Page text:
Parkersburg – Local Union of Ironworkers 787 JAC and Washington County Career Center offer non-college opportunities in the middle of the Ohio Valley.
The International Federation of Bridge, Structural, Ornamental and Reinforcement Workers of Steel 787 JAC is accepting applications for vocational training. Applications are accepted Monday through Friday, excluding holidays, during normal business hours of 8 a.m. to noon and 1 to 4:30 p.m. for the Ironworker Vocational Training Program. Applications are available at Iron Workers Union Hall, at 303 Erickson Blvd. Parkersburg. The application must be prepared in person at the Federation Hall.
Below are the minimum requirements. Failure to have either of these will result in the applicant being automatically disqualified. No applicant will be rejected because of race, color, religion, natural origin or gender. Domestic iron workers 787 will take positive action to provide a level playing field for apprenticeships.
¯ He must be at least 18 years old.
¯ He must be able to do work in the ironworks trade.
¯ You must have a high school education or GED.
You must have a driving licence.
¯ He must have lived in the jurisdiction area for at least one year before applying to the program.
¯ He must pass a drug test, which will be paid for by the local ironworkers’ union 787 JAC.
The jurisdiction area covered by the Domestic Ironworkers 787 of the International Association of Bridge, Construction, Ornamental and Reinforcement Workers is as follows:
¯ Ohio: Athens, Meggs, Morgan, Noble, and Washington counties.
¯ West Virginia: Boone, Braxton, Calhoun, Clay, Dodridge, Fayette, Gilmer, Greenbrier, Jackson, Kanawha, Lewis, Lincoln, Logan, Mason, McDowell, Mercer, Mingo, Monroe, Nicholas, Pleasantes, Pocahontas, Putnam, Raleigh, Ritchie, Rowan, Summers, Upshore, Webster, Wirt, Wood, Wyoming counties, and the southern part of Randolph County.
The Washington County Careers Center offers training for high school students and adult technicians. The Adult Career Center is open to residents of Ohio and West Virginia. The center specializes in programs that take one year or less to complete.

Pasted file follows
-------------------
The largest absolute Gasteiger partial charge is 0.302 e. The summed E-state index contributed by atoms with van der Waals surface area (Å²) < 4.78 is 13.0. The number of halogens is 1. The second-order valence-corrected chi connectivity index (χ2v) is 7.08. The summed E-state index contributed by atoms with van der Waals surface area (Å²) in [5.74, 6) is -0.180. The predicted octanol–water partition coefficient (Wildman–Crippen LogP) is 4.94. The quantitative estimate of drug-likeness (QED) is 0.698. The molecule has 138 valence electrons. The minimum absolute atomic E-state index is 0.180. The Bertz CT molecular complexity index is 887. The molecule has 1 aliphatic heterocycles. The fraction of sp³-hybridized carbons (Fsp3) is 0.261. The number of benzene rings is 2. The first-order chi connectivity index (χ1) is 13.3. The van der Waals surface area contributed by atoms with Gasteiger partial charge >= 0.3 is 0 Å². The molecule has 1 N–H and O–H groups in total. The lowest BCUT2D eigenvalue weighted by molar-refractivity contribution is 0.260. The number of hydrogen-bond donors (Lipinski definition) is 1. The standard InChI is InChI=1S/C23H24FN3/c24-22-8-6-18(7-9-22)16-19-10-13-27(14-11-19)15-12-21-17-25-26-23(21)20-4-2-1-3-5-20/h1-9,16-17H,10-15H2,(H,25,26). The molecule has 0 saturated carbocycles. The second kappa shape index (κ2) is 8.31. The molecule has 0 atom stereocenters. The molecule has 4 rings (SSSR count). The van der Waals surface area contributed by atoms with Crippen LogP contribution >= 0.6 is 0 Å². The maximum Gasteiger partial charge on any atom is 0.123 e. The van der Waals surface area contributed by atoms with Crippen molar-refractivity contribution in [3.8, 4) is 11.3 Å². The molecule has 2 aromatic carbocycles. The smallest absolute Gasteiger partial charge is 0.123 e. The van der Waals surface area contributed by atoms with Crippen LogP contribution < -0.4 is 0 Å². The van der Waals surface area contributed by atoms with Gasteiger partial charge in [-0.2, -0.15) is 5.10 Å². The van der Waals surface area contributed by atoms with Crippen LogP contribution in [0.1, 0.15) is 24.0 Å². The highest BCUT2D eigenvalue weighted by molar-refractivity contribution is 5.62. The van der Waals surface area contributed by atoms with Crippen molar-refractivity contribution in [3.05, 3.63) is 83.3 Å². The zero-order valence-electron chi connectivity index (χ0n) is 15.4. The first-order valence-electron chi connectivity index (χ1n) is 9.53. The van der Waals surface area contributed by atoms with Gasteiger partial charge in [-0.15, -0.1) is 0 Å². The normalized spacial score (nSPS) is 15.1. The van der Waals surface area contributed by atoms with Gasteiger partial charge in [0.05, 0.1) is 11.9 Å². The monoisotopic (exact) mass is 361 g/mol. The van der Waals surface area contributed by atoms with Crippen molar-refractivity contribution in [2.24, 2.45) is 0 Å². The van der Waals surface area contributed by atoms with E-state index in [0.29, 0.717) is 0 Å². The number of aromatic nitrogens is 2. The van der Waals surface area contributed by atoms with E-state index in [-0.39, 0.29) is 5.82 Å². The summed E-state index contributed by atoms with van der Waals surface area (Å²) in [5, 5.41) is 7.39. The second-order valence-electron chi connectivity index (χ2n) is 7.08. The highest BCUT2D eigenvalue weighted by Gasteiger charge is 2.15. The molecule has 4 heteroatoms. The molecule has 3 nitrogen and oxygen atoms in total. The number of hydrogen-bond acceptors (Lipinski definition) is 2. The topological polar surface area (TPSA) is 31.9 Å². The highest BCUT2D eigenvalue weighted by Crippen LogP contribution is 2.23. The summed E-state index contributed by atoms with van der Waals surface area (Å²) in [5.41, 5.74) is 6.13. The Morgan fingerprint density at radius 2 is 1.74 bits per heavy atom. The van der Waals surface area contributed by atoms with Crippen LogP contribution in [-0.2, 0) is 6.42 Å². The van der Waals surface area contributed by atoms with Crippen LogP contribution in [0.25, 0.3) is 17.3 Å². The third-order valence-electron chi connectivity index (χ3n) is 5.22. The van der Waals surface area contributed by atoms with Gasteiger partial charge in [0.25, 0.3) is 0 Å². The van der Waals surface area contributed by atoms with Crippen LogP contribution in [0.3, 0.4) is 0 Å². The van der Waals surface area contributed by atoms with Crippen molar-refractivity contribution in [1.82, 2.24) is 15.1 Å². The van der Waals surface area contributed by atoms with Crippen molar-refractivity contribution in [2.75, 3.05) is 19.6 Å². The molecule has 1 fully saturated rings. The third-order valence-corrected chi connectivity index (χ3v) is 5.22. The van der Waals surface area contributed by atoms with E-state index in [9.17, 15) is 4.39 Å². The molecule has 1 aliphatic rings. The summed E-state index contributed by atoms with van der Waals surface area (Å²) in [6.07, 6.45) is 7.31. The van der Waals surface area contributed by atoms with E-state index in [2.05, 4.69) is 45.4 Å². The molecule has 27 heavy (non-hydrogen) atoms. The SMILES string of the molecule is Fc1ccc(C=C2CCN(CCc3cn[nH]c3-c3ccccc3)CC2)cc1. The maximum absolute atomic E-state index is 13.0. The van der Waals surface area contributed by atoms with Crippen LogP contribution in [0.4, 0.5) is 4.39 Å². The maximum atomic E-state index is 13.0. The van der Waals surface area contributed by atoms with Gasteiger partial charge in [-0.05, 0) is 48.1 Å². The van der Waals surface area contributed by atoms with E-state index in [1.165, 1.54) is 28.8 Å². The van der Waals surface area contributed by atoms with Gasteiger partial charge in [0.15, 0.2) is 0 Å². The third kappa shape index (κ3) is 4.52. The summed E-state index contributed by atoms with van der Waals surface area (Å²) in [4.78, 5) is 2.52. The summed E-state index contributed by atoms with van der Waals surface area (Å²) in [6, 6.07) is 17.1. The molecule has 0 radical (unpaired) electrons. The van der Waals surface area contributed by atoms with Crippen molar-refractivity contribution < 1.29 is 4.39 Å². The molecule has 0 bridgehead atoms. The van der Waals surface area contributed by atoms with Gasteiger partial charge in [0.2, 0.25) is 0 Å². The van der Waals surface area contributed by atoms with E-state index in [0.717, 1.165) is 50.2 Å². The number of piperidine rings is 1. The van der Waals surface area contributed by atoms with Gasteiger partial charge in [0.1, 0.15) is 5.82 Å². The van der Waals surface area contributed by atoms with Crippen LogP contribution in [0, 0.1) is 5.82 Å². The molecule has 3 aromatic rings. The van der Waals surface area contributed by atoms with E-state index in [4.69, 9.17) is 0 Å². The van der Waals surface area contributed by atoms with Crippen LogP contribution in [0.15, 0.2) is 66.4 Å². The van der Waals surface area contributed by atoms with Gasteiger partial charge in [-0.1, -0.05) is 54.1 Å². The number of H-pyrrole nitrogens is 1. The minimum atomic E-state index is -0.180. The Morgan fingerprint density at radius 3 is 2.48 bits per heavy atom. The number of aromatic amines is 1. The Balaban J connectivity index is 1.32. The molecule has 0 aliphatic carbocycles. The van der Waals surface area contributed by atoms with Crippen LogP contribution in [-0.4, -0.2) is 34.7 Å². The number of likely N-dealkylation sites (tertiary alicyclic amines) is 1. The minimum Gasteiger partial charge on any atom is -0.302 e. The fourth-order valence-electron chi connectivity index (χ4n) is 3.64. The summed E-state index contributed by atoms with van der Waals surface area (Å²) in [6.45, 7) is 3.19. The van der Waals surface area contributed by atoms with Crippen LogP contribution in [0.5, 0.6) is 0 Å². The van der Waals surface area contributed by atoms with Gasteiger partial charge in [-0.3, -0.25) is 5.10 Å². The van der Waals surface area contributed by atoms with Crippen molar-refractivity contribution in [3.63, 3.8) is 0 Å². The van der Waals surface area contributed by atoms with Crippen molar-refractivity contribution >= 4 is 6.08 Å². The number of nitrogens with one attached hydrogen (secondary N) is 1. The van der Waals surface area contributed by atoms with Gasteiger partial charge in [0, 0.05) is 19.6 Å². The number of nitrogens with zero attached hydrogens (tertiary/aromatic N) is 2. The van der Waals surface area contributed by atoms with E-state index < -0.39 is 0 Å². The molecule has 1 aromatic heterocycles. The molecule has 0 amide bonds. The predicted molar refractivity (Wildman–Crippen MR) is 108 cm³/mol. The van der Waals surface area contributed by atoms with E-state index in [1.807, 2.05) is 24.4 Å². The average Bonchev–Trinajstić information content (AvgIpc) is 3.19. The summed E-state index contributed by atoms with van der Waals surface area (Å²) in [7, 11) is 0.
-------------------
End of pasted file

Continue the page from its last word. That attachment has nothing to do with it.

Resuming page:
There are many medical programs available for adults, including surgical technologist, medical assistant, phlebotomy, medical billing and coding, and state-tested nursing assistant.
The career center has several industrial programs available to adults including chemical operator, chemical technician, CDL truck driver, welder, industrial maintenance mechanic, instrumentation, electrical, HVAC, and refrigeration.
The adult programs allow students to earn workforce-ready credentials, said Tony Hoffman, director of adult technical training at the Career Center. He also said that one of the best things about the center is that many adult programs can speak with an associate’s degree at Washington State Community College or West Virginia University at Parkersburg. Hoffman said the job center has a close relationship with the industry and offers internships while earning a degree. The job center only teaches its students technical skills for the job, he said, not math or history lessons. The goal, Hoffman said, is to train and hire students.
Students also have the opportunity to meet with advisory committees of mentors in their own medical and industry fields, he said, and these mentors provide advice and talk to students about their career field.
Hoffman said the financial aid department is working to reduce the cost of tuition fees for its students. Tuition fees have been paid in full for some through grants, scholarships, and internships. For students who do not qualify for financial aid or for those whose assistance does not cover 100 percent of their educational expenses, Adult Technical Training offers an interest-free payment plan.